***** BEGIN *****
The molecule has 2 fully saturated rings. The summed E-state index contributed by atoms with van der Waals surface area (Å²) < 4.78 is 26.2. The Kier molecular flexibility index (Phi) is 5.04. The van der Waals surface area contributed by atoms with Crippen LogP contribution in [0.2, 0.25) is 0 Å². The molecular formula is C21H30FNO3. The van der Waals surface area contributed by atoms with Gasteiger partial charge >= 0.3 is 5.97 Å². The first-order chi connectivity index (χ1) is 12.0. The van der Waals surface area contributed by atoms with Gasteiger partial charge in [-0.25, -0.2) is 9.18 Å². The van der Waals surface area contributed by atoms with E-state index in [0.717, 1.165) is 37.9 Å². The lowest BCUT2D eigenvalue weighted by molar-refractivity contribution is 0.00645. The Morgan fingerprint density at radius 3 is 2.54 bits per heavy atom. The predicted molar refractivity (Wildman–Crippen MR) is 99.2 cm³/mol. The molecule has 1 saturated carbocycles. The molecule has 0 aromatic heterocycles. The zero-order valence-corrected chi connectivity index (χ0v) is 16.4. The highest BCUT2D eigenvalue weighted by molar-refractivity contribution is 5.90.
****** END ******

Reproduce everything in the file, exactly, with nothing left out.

The molecule has 2 fully saturated rings. The summed E-state index contributed by atoms with van der Waals surface area (Å²) < 4.78 is 26.2. The Kier molecular flexibility index (Phi) is 5.04. The van der Waals surface area contributed by atoms with Crippen LogP contribution in [0.2, 0.25) is 0 Å². The molecular formula is C21H30FNO3. The van der Waals surface area contributed by atoms with Gasteiger partial charge >= 0.3 is 5.97 Å². The first-order chi connectivity index (χ1) is 12.0. The van der Waals surface area contributed by atoms with Gasteiger partial charge in [-0.25, -0.2) is 9.18 Å². The van der Waals surface area contributed by atoms with E-state index in [0.717, 1.165) is 37.9 Å². The lowest BCUT2D eigenvalue weighted by molar-refractivity contribution is 0.00645. The Morgan fingerprint density at radius 3 is 2.54 bits per heavy atom. The predicted molar refractivity (Wildman–Crippen MR) is 99.2 cm³/mol. The molecule has 1 saturated carbocycles. The molecule has 0 aromatic heterocycles. The zero-order valence-corrected chi connectivity index (χ0v) is 16.4. The highest BCUT2D eigenvalue weighted by molar-refractivity contribution is 5.90.